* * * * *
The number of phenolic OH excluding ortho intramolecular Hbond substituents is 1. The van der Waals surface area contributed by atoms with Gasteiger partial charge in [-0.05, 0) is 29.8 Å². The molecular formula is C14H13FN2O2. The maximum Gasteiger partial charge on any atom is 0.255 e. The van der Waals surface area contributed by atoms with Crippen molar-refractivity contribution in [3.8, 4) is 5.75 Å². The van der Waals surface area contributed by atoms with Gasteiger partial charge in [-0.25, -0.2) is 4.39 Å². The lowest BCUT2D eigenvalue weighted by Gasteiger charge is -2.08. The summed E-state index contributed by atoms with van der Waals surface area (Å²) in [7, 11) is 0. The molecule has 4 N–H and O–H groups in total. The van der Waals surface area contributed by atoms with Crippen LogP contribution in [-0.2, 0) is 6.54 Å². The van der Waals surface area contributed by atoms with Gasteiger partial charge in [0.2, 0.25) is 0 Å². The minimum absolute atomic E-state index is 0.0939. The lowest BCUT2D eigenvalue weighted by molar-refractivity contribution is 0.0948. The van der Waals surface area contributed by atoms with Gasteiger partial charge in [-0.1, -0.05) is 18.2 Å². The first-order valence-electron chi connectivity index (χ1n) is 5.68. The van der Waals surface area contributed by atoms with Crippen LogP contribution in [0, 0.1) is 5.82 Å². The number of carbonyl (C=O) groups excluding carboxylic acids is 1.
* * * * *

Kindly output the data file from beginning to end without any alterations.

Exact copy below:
The number of phenolic OH excluding ortho intramolecular Hbond substituents is 1. The van der Waals surface area contributed by atoms with Gasteiger partial charge in [-0.05, 0) is 29.8 Å². The molecular formula is C14H13FN2O2. The maximum Gasteiger partial charge on any atom is 0.255 e. The van der Waals surface area contributed by atoms with Crippen molar-refractivity contribution in [3.8, 4) is 5.75 Å². The van der Waals surface area contributed by atoms with Gasteiger partial charge in [-0.25, -0.2) is 4.39 Å². The lowest BCUT2D eigenvalue weighted by Gasteiger charge is -2.08. The summed E-state index contributed by atoms with van der Waals surface area (Å²) in [7, 11) is 0. The molecule has 4 N–H and O–H groups in total. The van der Waals surface area contributed by atoms with Crippen LogP contribution in [-0.2, 0) is 6.54 Å². The van der Waals surface area contributed by atoms with Gasteiger partial charge in [0.2, 0.25) is 0 Å². The minimum absolute atomic E-state index is 0.0939. The lowest BCUT2D eigenvalue weighted by molar-refractivity contribution is 0.0948. The van der Waals surface area contributed by atoms with Gasteiger partial charge in [-0.1, -0.05) is 18.2 Å². The first-order valence-electron chi connectivity index (χ1n) is 5.68. The van der Waals surface area contributed by atoms with Crippen LogP contribution in [0, 0.1) is 5.82 Å². The number of carbonyl (C=O) groups excluding carboxylic acids is 1.